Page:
Nigella Lawson butters her toast twice, and Britain is really mad about it

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There are a handful of culinary quagmires which, for no clear reason and to the crest of the rest of the world, bitterly divide Britain: the correct pronunciation of ‘scone’, for example, or at what point in the tea-making process we should add milk.

Now, one of the nation’s favorite TV chefs has added another debate to the list – how, exactly, to butter toast.

Nigella Lawson drew questions and a measure of derision from Britons after demonstrating her technique for the simple task on her BBC show, ‘Nigella’s Eat, Cook, Repeat’.

The perfect method, Lawson suggests, isn’t as obvious as you might think: Lawson taught viewers to spread butter on hot toast as soon as it comes out of the toaster, before letting it sit, apply. a second layer of butter, then finish with a pinch of salt.

The first aid gives the toast a “fabulous bite,” Lawson explained. “Step two now – ready for this?” she asked, preparing viewers for what was to come. “I need a little more butter, and it will stay in a few golden spots on the surface.” ”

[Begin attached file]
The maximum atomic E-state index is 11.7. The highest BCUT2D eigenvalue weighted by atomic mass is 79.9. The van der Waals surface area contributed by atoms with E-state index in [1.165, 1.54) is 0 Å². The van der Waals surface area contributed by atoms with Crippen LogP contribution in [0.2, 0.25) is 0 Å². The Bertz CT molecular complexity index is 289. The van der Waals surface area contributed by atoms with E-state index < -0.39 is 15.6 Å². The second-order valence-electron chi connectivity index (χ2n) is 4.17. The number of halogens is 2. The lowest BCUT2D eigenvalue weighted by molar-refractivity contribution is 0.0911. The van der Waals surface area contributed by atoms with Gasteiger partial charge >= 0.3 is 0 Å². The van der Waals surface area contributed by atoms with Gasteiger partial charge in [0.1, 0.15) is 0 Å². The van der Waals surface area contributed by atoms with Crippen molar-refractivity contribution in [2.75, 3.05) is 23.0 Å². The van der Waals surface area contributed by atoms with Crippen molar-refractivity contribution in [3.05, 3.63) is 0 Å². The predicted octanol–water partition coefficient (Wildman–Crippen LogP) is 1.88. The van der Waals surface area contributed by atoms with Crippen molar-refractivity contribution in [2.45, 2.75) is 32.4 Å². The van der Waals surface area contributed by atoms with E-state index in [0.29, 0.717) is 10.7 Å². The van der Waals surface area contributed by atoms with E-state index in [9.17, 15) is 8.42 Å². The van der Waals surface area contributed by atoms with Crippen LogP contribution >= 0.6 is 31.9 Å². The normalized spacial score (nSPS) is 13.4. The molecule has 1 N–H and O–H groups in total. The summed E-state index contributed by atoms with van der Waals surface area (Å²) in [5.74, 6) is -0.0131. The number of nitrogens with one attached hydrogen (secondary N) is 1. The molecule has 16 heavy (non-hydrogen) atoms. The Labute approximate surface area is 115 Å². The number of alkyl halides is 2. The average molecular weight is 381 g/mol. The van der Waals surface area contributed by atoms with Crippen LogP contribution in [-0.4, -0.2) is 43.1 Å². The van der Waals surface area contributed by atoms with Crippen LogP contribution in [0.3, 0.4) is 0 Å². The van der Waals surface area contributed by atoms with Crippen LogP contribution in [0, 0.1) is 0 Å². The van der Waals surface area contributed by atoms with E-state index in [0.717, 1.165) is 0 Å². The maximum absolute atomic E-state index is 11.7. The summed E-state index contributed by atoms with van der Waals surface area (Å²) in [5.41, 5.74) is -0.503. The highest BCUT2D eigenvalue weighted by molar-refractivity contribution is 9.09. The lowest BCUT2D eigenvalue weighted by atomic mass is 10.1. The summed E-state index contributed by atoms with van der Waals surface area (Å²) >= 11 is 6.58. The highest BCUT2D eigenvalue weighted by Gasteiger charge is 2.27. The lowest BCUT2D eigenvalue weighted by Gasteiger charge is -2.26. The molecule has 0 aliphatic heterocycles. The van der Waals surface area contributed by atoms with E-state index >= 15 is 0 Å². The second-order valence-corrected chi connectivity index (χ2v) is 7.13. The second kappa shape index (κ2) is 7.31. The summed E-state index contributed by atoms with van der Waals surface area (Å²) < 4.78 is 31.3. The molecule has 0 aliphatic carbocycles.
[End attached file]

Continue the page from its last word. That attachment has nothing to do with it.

Nigella Lawson demonstrates her buttery technique on her BBC show. (From BBC)

Lawson probably did not expect the outcry that would result from his highly controversial method, although perhaps it should have – the UK is, after all, a country that loses its collective marbles when a chain of large distribution is launching a vegan sausage roll.

“Nigella is showing the nation how to butter toast… 5 minutes, I’ll never be back,” an angry viewer wrote on Twitter.

“Nigella is the only person on the planet who can get me hooked on every word as she tells me how to butter toast,” said a friendlier commentator.

Tabloids, including Mail Online and The Sun, have breathlessly reported on the joy of some Lawson viewers, while The Telegraph has added fuel to the fire by submitting the strategy to a number of bosses. accomplished – none of which supported the double-butter approach.

But Lawson has found support in other corners of the Internet. “I think it’s fair to say that only Nigella could get away with teaching us how to make toast,” Times columnist Alex Massie speculated.

“What did you start @Nigella_Lawson,” asked BBC radio presenter Zoe Ball, who devoted a segment of her Wednesday morning show to allow listeners to debate the issue.

Lawson has been a staple of British television for decades, having first hosted his own cooking show in 1999.

The star’s cookbooks and her charismatic presentation style have also made her popular around the world, earning her the nickname of fans’ “Domestic Goddess”.

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